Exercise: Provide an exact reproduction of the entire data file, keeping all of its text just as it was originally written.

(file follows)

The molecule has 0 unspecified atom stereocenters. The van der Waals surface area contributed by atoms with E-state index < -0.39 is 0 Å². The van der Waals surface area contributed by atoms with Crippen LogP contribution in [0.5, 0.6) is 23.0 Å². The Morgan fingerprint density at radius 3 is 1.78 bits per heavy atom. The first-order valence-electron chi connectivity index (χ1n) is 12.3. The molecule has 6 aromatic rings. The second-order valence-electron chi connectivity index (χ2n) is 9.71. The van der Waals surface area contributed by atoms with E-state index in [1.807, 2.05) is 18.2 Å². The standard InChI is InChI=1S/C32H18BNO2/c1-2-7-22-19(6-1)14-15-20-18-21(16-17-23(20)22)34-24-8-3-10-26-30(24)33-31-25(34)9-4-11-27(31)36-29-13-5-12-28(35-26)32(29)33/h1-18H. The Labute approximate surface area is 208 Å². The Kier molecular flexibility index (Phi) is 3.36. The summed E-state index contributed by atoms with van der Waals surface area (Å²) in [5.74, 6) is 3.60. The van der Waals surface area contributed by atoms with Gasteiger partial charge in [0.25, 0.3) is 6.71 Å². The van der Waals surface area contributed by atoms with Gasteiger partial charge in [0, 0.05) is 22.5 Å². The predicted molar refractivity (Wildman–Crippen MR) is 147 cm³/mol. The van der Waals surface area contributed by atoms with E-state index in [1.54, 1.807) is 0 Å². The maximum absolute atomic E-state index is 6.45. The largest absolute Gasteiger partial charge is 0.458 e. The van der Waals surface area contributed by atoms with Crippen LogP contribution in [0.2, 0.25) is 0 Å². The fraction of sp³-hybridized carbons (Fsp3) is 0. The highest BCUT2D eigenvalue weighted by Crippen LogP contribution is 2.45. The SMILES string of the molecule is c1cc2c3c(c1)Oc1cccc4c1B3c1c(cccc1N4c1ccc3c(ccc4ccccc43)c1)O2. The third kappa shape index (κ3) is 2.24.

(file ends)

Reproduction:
The molecule has 0 unspecified atom stereocenters. The van der Waals surface area contributed by atoms with E-state index < -0.39 is 0 Å². The van der Waals surface area contributed by atoms with Crippen LogP contribution in [0.5, 0.6) is 23.0 Å². The Morgan fingerprint density at radius 3 is 1.78 bits per heavy atom. The first-order valence-electron chi connectivity index (χ1n) is 12.3. The molecule has 6 aromatic rings. The second-order valence-electron chi connectivity index (χ2n) is 9.71. The van der Waals surface area contributed by atoms with E-state index in [1.807, 2.05) is 18.2 Å². The standard InChI is InChI=1S/C32H18BNO2/c1-2-7-22-19(6-1)14-15-20-18-21(16-17-23(20)22)34-24-8-3-10-26-30(24)33-31-25(34)9-4-11-27(31)36-29-13-5-12-28(35-26)32(29)33/h1-18H. The Labute approximate surface area is 208 Å². The Kier molecular flexibility index (Phi) is 3.36. The summed E-state index contributed by atoms with van der Waals surface area (Å²) in [5.74, 6) is 3.60. The van der Waals surface area contributed by atoms with Gasteiger partial charge in [0.25, 0.3) is 6.71 Å². The van der Waals surface area contributed by atoms with Gasteiger partial charge in [0, 0.05) is 22.5 Å². The predicted molar refractivity (Wildman–Crippen MR) is 147 cm³/mol. The van der Waals surface area contributed by atoms with E-state index in [1.54, 1.807) is 0 Å². The maximum absolute atomic E-state index is 6.45. The largest absolute Gasteiger partial charge is 0.458 e. The van der Waals surface area contributed by atoms with Crippen LogP contribution in [0.2, 0.25) is 0 Å². The fraction of sp³-hybridized carbons (Fsp3) is 0. The highest BCUT2D eigenvalue weighted by Crippen LogP contribution is 2.45. The SMILES string of the molecule is c1cc2c3c(c1)Oc1cccc4c1B3c1c(cccc1N4c1ccc3c(ccc4ccccc43)c1)O2. The third kappa shape index (κ3) is 2.24.